Further the theme of this article, have you noticed that the world is rushing to ban incandescent bulbs and replace them with Compact Fluorescent Lightbulbs (CFLs)? Canada, for example, has banned incandescent bulbs beginning in 2012 and much similar legislation is in the works around the world. The thinking is that the bulbs last longer and consume less electricity, which are both true.

    However, any sort of mass switch to CFLs will introduce a huge environmental and personal health issue – mercury. You see, all CFLs contain non-trivial amounts of mercury, and if a CFL bulb breaks in your house, well, you may just be on the hook for an actual toxic waste remediation (not to mention the personal health effects of inhaling vaporized mercury). Also, the disposal of CFLs will have to be strictly controlled, as any bulbs discarded in normal household trash and landfills will result in breakage of bulbs and the release of permanent, toxic mercury clouds over all of our landfills. So some sort of take-back retail program (like glass bottle recycling, for those of you old enough to remember) or municipal recycling solution will need to be put into place.

    Which leads to several questions. First, has anybody done the math on the energy costs for producing a CFL versus a traditional incandescent bulb? Better yet, has anyone done a full lifecycle analysis, including the energy costs for safely disposing of CFLs? Not that I can find.

    Secondly, why is it that the same people who spew fire and brimstone about the evils of nuclear power are the very same people embracing a solution that will move lethal toxicity directly into all of our homes? Think of the number of broken incandescent bulbs you have experienced in your life – would you like it if each instance of that had cause you to inhale unsafe and unhealthy levels of mercury vapor, estimated to be at 5-10 times the supposedly safe limits?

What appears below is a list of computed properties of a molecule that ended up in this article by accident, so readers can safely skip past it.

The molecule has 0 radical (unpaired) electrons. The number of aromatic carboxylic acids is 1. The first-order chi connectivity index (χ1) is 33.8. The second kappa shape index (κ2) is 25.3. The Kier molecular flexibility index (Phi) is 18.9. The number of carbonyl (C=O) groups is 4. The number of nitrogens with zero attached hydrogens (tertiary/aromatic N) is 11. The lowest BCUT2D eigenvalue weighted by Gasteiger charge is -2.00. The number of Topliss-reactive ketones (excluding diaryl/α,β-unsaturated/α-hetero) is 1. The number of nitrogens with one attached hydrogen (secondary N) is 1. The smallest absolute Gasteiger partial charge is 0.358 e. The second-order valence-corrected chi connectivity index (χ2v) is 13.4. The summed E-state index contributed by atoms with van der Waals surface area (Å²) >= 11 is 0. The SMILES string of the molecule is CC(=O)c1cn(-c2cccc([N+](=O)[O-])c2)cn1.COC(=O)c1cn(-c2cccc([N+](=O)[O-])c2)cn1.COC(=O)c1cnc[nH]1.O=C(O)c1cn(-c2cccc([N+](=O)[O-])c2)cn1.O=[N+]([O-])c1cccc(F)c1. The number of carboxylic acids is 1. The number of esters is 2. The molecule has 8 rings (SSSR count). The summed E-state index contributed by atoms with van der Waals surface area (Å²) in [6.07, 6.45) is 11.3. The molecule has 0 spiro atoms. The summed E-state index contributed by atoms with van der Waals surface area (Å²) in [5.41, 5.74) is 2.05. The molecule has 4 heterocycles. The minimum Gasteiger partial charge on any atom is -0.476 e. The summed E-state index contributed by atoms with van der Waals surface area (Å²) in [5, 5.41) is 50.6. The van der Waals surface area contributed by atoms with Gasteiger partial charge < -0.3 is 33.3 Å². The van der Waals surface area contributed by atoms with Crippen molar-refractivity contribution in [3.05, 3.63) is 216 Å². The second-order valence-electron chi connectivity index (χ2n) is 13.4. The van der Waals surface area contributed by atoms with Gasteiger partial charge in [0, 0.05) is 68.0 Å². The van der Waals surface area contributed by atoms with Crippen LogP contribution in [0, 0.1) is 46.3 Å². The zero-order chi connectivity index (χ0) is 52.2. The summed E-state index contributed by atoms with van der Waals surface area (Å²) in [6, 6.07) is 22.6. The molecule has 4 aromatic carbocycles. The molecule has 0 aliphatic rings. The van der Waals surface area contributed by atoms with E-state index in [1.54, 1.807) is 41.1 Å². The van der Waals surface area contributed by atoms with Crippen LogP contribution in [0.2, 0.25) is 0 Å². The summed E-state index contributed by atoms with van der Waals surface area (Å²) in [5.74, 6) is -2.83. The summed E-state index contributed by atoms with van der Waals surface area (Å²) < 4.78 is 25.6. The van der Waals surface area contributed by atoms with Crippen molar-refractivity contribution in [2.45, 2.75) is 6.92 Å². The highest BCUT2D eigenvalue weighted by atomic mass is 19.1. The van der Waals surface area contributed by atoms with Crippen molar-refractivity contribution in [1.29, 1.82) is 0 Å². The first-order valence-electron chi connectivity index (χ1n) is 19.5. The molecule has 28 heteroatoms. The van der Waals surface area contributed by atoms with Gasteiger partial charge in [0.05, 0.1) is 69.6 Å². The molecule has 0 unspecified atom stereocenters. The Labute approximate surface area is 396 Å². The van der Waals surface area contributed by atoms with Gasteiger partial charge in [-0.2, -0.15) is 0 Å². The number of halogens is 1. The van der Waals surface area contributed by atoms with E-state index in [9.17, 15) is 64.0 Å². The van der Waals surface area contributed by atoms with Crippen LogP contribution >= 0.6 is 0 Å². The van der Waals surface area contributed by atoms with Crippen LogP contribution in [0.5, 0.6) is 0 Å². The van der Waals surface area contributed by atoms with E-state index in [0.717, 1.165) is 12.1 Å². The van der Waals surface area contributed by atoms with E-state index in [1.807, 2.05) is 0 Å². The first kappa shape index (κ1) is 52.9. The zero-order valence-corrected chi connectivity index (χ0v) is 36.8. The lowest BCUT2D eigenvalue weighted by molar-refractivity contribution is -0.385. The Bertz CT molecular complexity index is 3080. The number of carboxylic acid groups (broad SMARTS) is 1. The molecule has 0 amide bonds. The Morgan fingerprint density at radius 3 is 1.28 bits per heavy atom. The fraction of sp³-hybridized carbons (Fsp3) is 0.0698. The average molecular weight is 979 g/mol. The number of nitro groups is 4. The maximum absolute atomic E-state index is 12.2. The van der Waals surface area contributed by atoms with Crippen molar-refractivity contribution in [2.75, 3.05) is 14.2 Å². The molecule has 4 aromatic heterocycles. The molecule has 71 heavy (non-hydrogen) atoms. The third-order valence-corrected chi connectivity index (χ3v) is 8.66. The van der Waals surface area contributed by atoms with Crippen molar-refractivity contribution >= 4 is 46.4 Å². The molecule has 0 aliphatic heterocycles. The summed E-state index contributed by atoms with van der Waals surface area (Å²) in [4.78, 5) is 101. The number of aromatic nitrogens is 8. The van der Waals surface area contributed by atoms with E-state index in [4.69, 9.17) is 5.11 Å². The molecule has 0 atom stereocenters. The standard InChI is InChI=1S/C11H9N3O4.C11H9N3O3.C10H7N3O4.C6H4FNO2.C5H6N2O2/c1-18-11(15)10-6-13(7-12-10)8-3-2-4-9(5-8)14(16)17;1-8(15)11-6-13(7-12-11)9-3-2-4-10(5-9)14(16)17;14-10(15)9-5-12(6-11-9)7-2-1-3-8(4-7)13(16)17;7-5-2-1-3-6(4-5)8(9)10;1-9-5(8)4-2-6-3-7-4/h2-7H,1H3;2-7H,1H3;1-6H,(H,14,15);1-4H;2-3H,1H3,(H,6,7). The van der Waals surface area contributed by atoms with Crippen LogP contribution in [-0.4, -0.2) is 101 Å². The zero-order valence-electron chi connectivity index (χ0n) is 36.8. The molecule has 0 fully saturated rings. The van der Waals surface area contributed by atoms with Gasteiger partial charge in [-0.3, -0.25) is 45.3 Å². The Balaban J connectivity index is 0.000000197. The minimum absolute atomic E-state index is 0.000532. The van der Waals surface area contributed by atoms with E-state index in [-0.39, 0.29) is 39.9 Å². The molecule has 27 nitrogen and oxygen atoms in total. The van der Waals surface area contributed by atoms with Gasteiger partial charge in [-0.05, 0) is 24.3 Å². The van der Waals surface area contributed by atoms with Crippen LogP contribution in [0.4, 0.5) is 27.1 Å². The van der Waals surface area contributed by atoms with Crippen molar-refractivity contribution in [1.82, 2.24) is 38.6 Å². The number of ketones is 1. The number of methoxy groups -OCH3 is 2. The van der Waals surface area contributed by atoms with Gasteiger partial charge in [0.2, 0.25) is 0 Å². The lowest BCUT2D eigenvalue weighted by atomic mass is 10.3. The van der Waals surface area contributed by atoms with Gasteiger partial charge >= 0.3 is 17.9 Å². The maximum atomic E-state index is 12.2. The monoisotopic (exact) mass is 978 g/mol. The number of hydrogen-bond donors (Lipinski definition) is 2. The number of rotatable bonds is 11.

In the end, it comes down to the theme of the original article below – beware the law of unintended consequences. While CFLs *seem* like a good idea and might *seem* like a panacea, they aren’t when you factor in the billions or trillions of CFLs that would be needed to replace the current usage of good old fashioned incandescent bulbs (unless some some type of safer, less toxic CFL can be developed). I for one do not want to load up my house with a potent neurotoxin (mercury) that is stored in fragile, easily breakable little time bombs in every room. Do you?

  2. Marvin said,

    on April 3rd, 2014 at 5:40 am

    In the text above, the author criticizes today’s use of technology. But not only non-renewable sources of energy are object of discussion also ‘green’ energy sources like wind turbines or geothermal energy appear in the text.
    The author writes about the influences of for example the massive use of wind turbines. He is afraid that these turbines will decrease the speed of the global winds which would have a massive influence on our planet. However I think that wind turbines will never ever have such an influence on our global weather. The area of a rotor of a wind turbine is just too small even if we had millions of them. The same arguments count for solar panels. If we ever use such an incredible number of solar panels that we reduce our global temperature so what? We should just switch back to old energy and burn more CO2 which will heat the planet again. This way we would sustain balance.
    In the fifth passage the author states that ‘renewable’ energy sources need to grow faster that they are used. First, the sun sends more energy to the earth every second than we could use in years. Second, the energy that reaches the earth does not disappear. For example if we take the energy from the earth’s surface to power light bulbs these light bulbs will produce heat so everything is fine again. We could even use solar energy with solar panels from outer space, which would be even more efficient.
    So my conclusion is that there are more long-term energy sources available. Not only hydrogen and nuclear energy but also wind and solar energy.

  3. Mario said,

    on February 18th, 2015 at 4:38 am

    Dieses Text ist wunderschön